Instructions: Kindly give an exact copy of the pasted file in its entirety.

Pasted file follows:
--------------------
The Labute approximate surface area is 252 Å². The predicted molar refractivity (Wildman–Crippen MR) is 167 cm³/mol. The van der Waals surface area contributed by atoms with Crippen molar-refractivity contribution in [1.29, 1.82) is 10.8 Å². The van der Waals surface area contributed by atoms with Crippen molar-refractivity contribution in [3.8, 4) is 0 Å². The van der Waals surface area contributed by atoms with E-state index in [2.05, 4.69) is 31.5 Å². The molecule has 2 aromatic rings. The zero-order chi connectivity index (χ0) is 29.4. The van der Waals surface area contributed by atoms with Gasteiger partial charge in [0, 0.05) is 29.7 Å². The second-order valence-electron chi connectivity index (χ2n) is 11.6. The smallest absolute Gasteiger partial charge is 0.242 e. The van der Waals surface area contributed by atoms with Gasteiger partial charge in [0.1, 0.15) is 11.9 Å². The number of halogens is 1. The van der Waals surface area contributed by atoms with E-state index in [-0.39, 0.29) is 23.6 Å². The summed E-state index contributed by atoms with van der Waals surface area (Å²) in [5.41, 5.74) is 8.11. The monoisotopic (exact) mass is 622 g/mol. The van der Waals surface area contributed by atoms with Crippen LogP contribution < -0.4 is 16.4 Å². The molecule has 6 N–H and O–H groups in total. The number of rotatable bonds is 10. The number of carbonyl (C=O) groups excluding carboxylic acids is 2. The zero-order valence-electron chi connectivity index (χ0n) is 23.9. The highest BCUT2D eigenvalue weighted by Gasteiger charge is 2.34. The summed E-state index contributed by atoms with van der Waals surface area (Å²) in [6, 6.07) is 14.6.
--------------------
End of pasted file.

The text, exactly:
The Labute approximate surface area is 252 Å². The predicted molar refractivity (Wildman–Crippen MR) is 167 cm³/mol. The van der Waals surface area contributed by atoms with Crippen molar-refractivity contribution in [1.29, 1.82) is 10.8 Å². The van der Waals surface area contributed by atoms with Crippen molar-refractivity contribution in [3.8, 4) is 0 Å². The van der Waals surface area contributed by atoms with E-state index in [2.05, 4.69) is 31.5 Å². The molecule has 2 aromatic rings. The zero-order chi connectivity index (χ0) is 29.4. The van der Waals surface area contributed by atoms with Gasteiger partial charge in [0, 0.05) is 29.7 Å². The second-order valence-electron chi connectivity index (χ2n) is 11.6. The smallest absolute Gasteiger partial charge is 0.242 e. The van der Waals surface area contributed by atoms with Gasteiger partial charge in [0.1, 0.15) is 11.9 Å². The number of halogens is 1. The van der Waals surface area contributed by atoms with E-state index in [-0.39, 0.29) is 23.6 Å². The summed E-state index contributed by atoms with van der Waals surface area (Å²) in [5.41, 5.74) is 8.11. The monoisotopic (exact) mass is 622 g/mol. The van der Waals surface area contributed by atoms with Crippen LogP contribution < -0.4 is 16.4 Å². The molecule has 6 N–H and O–H groups in total. The number of rotatable bonds is 10. The number of carbonyl (C=O) groups excluding carboxylic acids is 2. The zero-order valence-electron chi connectivity index (χ0n) is 23.9. The highest BCUT2D eigenvalue weighted by Gasteiger charge is 2.34. The summed E-state index contributed by atoms with van der Waals surface area (Å²) in [6, 6.07) is 14.6.